“The physical tests in our facility provide reassurance against analytical and numerical findings modelled by the construction consortium, TM COTU,” said HR Wallingford Project Manager John Alderson. “Detailed testing is important so all the challenges are well understood and a safe and controlled immersion process will be guaranteed.”
The river, its bathymetry, and the trench were modelled in our wave and current basin. We used 4 in-line pumps, each with a 0.3m3/s capacity, to generate the currents. Instruments and dye tracing was used to validate the flows, which are relatively quick at around 1.7m/s to 2.0m/s. Our workshop team constructed tunnel elements from polycarbonate, which was ballast to represent the mass of structure correctly. We also had to model mooring lines and the vessels which were passing by the tunnel installation area.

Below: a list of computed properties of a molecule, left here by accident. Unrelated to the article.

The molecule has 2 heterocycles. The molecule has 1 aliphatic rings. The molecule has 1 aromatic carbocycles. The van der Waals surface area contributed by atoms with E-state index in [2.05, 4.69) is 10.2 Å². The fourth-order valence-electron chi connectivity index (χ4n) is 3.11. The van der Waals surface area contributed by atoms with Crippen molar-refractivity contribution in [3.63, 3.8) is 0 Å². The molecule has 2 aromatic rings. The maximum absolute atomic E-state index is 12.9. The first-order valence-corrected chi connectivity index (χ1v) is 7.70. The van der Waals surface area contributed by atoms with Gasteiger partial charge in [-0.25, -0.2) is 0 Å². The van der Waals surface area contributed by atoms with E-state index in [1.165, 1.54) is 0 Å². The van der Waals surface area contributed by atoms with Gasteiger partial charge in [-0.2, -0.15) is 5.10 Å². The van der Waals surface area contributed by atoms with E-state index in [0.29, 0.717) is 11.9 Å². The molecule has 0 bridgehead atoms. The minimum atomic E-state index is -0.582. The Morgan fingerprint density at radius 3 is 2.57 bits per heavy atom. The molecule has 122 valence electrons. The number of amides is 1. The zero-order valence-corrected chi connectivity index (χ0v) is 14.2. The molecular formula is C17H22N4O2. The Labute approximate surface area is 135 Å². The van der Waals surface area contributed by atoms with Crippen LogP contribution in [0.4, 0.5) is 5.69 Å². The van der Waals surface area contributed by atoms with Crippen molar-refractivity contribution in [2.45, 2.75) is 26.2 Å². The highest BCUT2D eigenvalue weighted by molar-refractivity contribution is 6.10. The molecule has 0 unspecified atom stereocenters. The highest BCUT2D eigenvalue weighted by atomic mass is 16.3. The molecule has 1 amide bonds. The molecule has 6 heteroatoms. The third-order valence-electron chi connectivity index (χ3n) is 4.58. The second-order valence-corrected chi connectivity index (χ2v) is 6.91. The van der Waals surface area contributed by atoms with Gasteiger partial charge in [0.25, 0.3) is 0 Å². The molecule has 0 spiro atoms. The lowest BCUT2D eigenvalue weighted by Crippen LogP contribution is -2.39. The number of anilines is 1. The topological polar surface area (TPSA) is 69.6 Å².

As well as 6 degrees of freedom forces on the tunnel elements, we also measured forces in the mooring lines, using stain gauges. The motions, in 6 degrees of freedom, of the tunnel element and installation structures were also measured alongside wave disturbance. We modelled a number of sensitivity scenarios for different tunnel element orientations or in case a vessel exceeds its speed limit or strays from the expected route.